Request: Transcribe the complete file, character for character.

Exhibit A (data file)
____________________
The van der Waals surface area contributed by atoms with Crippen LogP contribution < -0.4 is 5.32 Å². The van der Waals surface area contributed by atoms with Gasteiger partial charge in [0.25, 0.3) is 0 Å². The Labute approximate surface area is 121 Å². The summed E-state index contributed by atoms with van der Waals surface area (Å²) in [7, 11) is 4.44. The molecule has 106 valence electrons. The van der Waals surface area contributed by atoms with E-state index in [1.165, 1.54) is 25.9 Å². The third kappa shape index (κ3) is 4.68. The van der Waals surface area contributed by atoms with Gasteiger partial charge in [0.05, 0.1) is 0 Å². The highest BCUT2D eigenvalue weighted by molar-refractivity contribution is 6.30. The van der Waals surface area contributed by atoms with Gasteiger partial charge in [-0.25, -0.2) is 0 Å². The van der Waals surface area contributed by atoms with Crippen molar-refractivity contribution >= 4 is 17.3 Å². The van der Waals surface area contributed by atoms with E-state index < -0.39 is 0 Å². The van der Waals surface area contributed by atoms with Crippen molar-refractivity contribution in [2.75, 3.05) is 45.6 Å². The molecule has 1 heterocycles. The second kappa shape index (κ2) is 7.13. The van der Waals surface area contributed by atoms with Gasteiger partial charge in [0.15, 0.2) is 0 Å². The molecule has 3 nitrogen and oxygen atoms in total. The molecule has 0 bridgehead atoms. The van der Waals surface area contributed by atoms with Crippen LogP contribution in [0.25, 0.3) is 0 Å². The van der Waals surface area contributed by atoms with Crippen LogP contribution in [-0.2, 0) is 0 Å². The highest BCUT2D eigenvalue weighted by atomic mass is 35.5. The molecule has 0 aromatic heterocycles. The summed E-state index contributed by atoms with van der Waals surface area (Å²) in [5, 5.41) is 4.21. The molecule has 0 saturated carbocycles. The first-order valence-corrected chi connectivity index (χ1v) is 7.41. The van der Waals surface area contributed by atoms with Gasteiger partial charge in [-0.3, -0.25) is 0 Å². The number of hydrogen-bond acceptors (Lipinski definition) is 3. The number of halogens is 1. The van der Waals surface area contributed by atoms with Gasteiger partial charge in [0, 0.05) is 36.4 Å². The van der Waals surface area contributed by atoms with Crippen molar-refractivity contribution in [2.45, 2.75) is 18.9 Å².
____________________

The van der Waals surface area contributed by atoms with Crippen LogP contribution < -0.4 is 5.32 Å². The van der Waals surface area contributed by atoms with Gasteiger partial charge in [0.25, 0.3) is 0 Å². The Labute approximate surface area is 121 Å². The summed E-state index contributed by atoms with van der Waals surface area (Å²) in [7, 11) is 4.44. The molecule has 106 valence electrons. The van der Waals surface area contributed by atoms with E-state index in [1.165, 1.54) is 25.9 Å². The third kappa shape index (κ3) is 4.68. The van der Waals surface area contributed by atoms with Gasteiger partial charge in [0.05, 0.1) is 0 Å². The highest BCUT2D eigenvalue weighted by molar-refractivity contribution is 6.30. The van der Waals surface area contributed by atoms with Gasteiger partial charge in [-0.25, -0.2) is 0 Å². The van der Waals surface area contributed by atoms with Crippen molar-refractivity contribution >= 4 is 17.3 Å². The van der Waals surface area contributed by atoms with E-state index < -0.39 is 0 Å². The van der Waals surface area contributed by atoms with Crippen molar-refractivity contribution in [2.75, 3.05) is 45.6 Å². The molecule has 1 heterocycles. The second kappa shape index (κ2) is 7.13. The van der Waals surface area contributed by atoms with Gasteiger partial charge in [0.15, 0.2) is 0 Å². The molecule has 3 nitrogen and oxygen atoms in total. The molecule has 0 bridgehead atoms. The van der Waals surface area contributed by atoms with Crippen LogP contribution in [0.25, 0.3) is 0 Å². The van der Waals surface area contributed by atoms with Crippen LogP contribution in [-0.2, 0) is 0 Å². The highest BCUT2D eigenvalue weighted by atomic mass is 35.5. The molecule has 0 aromatic heterocycles. The summed E-state index contributed by atoms with van der Waals surface area (Å²) in [5, 5.41) is 4.21. The molecule has 0 saturated carbocycles. The first-order valence-corrected chi connectivity index (χ1v) is 7.41. The van der Waals surface area contributed by atoms with Gasteiger partial charge in [-0.3, -0.25) is 0 Å². The number of hydrogen-bond acceptors (Lipinski definition) is 3. The number of halogens is 1. The van der Waals surface area contributed by atoms with Gasteiger partial charge in [0, 0.05) is 36.4 Å². The van der Waals surface area contributed by atoms with Crippen molar-refractivity contribution in [2.45, 2.75) is 18.9 Å².